Mayo’s Kevin McLoughlin is challenged by Dublin’s James McCarthy during the All-Ireland semi-final. Photograph: Tommy Dickson/Inpho
Mayo’s Kevin McLoughlin is challenged by Dublin’s James McCarthy during the All-Ireland semi-final. Photograph: Tommy Dickson/Inpho

Comerford played well for most of the game on Saturday. But we have to face facts too – he was playing in his first All-Ireland semi-final. So was Lahiff. Of all the Dublin players on the pitch, they were the only ones who hadn’t experienced this level of competition before. And now the crowd was roaring and Mayo were coming flying at them.

That’s where, in the past, Dublin have been cool and collected and where their biggest players have stood up and demanded the ball. But Comerford actually stood soloing at one stage waving his hand towards him to try and get someone to come and take the ball off him. Brian Howard eventually did but Mayo kept chasing them and chasing them and it ended with the ball going out for the 45 that Robbie Hennelly eventually scored.

When before have you seen any of this happening? When before have you seen McCarthy being stripped of the ball more than once in a game? When before have you seen Kilkenny kick a Hail Mary into the square and hope for the best? These are some of the best players ever to play the game but they lost their composure at the one time we have always seen them keep it in the past.

It’s really only when you see them not do it that it’s brought home to you how unbelievable they were at seeing games out for so long. We took for granted the fact that they would automatically do the right thing at the right time when they had to. But sport is sport and humans are humans. You could see in their body language near the end and through extra-time that they were sick to the back teeth of having to live up to their own highest standards.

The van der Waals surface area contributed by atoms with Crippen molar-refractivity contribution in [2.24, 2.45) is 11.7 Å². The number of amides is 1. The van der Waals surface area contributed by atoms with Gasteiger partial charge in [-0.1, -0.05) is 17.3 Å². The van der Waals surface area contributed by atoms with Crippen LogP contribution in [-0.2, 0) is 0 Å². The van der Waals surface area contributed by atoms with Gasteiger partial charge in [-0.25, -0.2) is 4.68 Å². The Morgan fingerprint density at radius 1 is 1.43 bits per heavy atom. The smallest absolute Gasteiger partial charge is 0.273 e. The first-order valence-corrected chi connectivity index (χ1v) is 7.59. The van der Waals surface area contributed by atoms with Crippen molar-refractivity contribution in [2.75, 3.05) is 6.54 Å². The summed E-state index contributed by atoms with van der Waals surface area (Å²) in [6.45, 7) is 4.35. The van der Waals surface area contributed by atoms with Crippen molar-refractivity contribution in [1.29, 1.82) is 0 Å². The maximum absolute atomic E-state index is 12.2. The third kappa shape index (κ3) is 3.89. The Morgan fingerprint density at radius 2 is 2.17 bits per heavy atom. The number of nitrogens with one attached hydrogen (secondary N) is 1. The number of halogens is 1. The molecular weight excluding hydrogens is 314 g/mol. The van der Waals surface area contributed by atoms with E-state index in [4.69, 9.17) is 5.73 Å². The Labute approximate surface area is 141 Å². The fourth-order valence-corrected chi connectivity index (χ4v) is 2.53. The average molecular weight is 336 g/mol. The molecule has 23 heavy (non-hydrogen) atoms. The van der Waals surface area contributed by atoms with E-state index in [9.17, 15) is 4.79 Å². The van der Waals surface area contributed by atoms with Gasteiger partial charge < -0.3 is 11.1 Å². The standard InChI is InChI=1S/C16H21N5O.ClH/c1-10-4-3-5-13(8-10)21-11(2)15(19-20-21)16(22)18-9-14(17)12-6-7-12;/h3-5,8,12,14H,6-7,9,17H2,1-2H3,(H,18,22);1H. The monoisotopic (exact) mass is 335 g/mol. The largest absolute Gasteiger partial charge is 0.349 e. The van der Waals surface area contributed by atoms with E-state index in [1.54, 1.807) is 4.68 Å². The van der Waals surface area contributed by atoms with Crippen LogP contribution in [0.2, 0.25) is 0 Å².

The Dublin players aren’t all that old but they’ve had years and years of always having to do the right thing

Doing the right thing all the time is so, so difficult. I think that gets lost a bit when people look at dominant teams in any sport. Because let’s be honest about it – there’s a bit of comfort in playing for a team that isn’t expected to win everything.

Now, that can be a weaker county in GAA or a mid-table team in soccer or whatever. You can strive all you like personally but at a certain level, you know that there are people around you whose expectations aren’t at the very top of the sport. Call it being realistic, call it whatever you want. But there’s a fall back there for you, if the mood takes you.

That hasn’t been the case in Dublin football for most of the past decade. Either you do the right thing or they will find somebody to take your place and do it instead. And I think what we are seeing here is just an accumulation of years. The Dublin players aren’t all that old but they’ve had years and years of always having to do the right thing. When that slips, it’s very hard to force it back into place.

To me, that’s why they lost their discipline on Saturday night. The Dubs always played on the edge but they nearly always knew how to stay on the right side of it. But when they weren’t able to do the right thing and make the right decisions towards the end of normal time, you could see them losing patience with themselves as much as anything. So they went around belting Mayo players, like prisoners on a jailbreak looking to take out as many guards as possible before they were dragged back to their cells.